On the grounds of the Daniel Stowe Botanical Garden is the Persimmon Trail. Seek this out as it is a lovely, easy to walk trail, and a perfect end to your visit. On the trail you will find folks walking, jogging, riding their bikes, and lovers holding hands. It is also attached to the Carolina Thread Trail which is a 300 mile long network of greenery, blueways, and trails in 15 counties, 2 states, reaching 2.9 million people according to Auntie Google. .
Throughout the trail are signs naming the trees and other vegetation. Nice touch and a good learning tool for children.
The path has many twists and turns. Place small colored items at these junctures to ensure you find your way back to the parking lot. And of course pick them up upon return.
I would be remiss if I did not mention that this lovely garden has many events occurring throughout the year.
During the summer there are:
Garden Nights with live music..
Movies on the lawn..
Horticulture Highlight Walks..
Jazz at the Garden..
The horticulture team also provides answers to your gardening questions and can be reached at email@example.com. They request a photo of the plant and ask you be as specific as possible in your request.
Visiting gardens always give ideas. Here are some….
The Garden’s fountains, each with it’s own personality.
Fun. What a great place to run through on this 88 degree day..
The Children’s Garden
Had another fountain..
Garden Picnic Area
The Formal White Garden – this was discreetly placed so don’t miss it..
Below is an interesting sculpture made of saplings by a former hospital administrator who later studied art history and sculpture at the University of North Carolina. His works appear worldwide. One never knows where life will bring you.
Returning from the Hickory Flea Market, (great spot, open only on Thursday’s), saw this sign on the interstate. Followed my instinct and what a find and delightful visit.
The Garden hours were limited and having only an hour had to scurry. However, walking fast made it through but plan for more time to drink in this Garden’s beauty.
Daniel J. Stowe, a textile executive, developed this 380 acre sanctuary upon his retirement in 1991. It has several different gardens, trails, and a butterfly house. Let’s start at the Butterfly House..
Follow the signs to learn more of butterflies..
Here are those lovely creatures in their habitat..
Since I spend a great deal of my time in Morganton decided to explore more, and do a blog. It is a classic southern town with a weekly Farmer’s Market and alluring charm.
Currently, their court house is under renovation and an outdoor stage on the grounds is being constructed.
They also have a large auditorium, CoMMA, which has indoor concerts, touring Broadway musicals, and the like.
This Piedmont Blues Guitarist has her statute on the grounds of the CoMMA Auditorium. She is a Morganton native and played the blues for 90 years. A recipient of numerous awards, she and her husband raised 9 children who are carrying on her legacy. Go Etta, a true Steel Magnolia.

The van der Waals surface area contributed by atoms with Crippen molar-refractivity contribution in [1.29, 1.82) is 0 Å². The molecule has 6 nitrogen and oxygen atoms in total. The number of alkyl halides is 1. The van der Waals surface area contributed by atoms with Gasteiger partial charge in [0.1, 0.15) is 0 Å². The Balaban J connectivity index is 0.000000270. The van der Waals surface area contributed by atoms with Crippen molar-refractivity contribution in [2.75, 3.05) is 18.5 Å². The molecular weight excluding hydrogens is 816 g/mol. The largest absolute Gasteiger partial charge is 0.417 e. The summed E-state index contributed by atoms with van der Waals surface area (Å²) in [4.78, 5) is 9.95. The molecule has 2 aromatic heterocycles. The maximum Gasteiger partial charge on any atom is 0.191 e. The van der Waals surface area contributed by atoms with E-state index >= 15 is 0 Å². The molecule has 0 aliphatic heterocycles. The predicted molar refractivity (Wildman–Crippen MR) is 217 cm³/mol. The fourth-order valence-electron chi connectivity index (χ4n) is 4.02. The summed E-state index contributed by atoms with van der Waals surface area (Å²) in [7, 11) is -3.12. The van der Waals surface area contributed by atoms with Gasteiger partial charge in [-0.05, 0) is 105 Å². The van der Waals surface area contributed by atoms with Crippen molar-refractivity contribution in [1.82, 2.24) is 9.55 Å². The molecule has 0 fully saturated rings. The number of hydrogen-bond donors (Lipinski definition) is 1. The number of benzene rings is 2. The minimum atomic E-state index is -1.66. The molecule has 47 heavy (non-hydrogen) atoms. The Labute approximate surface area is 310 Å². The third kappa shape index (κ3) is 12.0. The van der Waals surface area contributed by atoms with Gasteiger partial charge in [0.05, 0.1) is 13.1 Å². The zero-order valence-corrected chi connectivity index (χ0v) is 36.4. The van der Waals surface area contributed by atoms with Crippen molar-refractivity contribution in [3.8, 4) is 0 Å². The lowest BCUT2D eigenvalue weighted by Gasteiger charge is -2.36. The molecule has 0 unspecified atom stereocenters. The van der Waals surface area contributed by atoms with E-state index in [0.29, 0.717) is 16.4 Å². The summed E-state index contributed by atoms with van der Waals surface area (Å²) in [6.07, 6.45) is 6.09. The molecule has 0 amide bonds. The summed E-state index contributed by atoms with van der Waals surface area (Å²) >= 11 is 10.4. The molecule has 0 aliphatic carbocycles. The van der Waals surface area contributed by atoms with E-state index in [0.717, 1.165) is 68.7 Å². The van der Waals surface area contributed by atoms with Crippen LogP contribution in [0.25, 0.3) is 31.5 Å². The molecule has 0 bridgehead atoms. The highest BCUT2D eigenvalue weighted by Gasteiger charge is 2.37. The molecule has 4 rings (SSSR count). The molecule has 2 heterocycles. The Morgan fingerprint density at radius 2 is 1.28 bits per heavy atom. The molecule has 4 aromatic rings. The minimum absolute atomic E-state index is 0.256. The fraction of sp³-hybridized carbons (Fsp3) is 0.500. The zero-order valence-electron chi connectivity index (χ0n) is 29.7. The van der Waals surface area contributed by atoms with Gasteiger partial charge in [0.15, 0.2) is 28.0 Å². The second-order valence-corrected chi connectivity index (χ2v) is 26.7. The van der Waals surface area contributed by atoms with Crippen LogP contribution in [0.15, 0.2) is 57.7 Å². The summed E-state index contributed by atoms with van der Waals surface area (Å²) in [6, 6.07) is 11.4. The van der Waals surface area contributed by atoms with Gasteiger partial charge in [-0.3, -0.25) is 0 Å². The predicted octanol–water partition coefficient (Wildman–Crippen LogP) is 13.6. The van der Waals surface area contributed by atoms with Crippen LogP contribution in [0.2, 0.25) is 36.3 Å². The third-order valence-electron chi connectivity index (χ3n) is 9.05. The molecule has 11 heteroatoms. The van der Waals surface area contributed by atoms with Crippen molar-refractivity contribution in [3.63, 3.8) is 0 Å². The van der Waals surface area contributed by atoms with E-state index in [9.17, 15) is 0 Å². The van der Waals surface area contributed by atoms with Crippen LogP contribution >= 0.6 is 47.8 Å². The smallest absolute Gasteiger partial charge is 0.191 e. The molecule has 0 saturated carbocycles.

A large mall with Walmart, Dollar Tree, Belk, and many restaurants is a mile from downtown, however, many small shops and restaurants remain downtown..
And you can’t miss the brewery in the middle of town. While not a beer drinker this appears to be a popular spot with outside tables and an inside bar as well. Their beer is made on the premises.
The factory where the brew is made.
And where the beer is consumed.
And leaving Morganton is the Greenway, where folks can picnic next to the Catawba River, walk paths, bike, play volley ball, and if you are a swimmer visit the aquatic center across from the Park with an Olympic sized pool.
Come visit, and enjoy the North Carolina hospitality..
Have a fascination with these homes and visited this Expo on a break from home renovation.
Come explore the expo with me.
Home For Sale … bids started at 50,000.
Two “Home” Vans… These are pricey, between $60-80,000.
School Bus Small Home
For those interested in building or purchasing a small house there is much written on the subject. Google small or tiny homes and volumes of homes with floor plans appear. The Tiny House Movement is catching on especially with those who wish to live for less.
100 years ago on May 31st, over 300 black Americans were slaughtered by white supremacists in Tulsa, Oklahoma. The incident occurred in the Greenwood district of Tulsa. Here black Americans had a vibrant community in a 35 block segregated area. It was nicknamed “Black Wall Street,” as prosperity reigned for black Americans in Greenwood. There were approximately 200 black businesses in this area.
It is believed that the massacre began when a young black man tripped as he walked into an elevator operated by a white female. She screamed and accusations began against the man. The fearful young man ran for protection in Greenwood. Black men returned in their military garb to protect the young man and whites retaliated. Jealous white men of what blacks had accomplished spilled over into the street with blacks gunned down, homes burnt to the ground, and goods stolen from black Americans homes.
The confrontation lasted 16 hours and after that Greenwood was leveled.
The incident was buried and never discussed, acknowledged, or recognized in Tulsa or nationwide. A 20 million dollar museum is being planned to depict the massacre and other situations such as this. Voices are being raised to change this disbursement for reparations rather than a museum.
State legislation in 2019 made the massacre be mandatory teaching in Oklahoma schools and plans are in process for proper burial of those massacred as they were buried in mass graves.
On the 100th anniversary of the massacre President Biden spoke as the 3 remaining survivors listened.
Let us learn from the tragic mistakes of the past.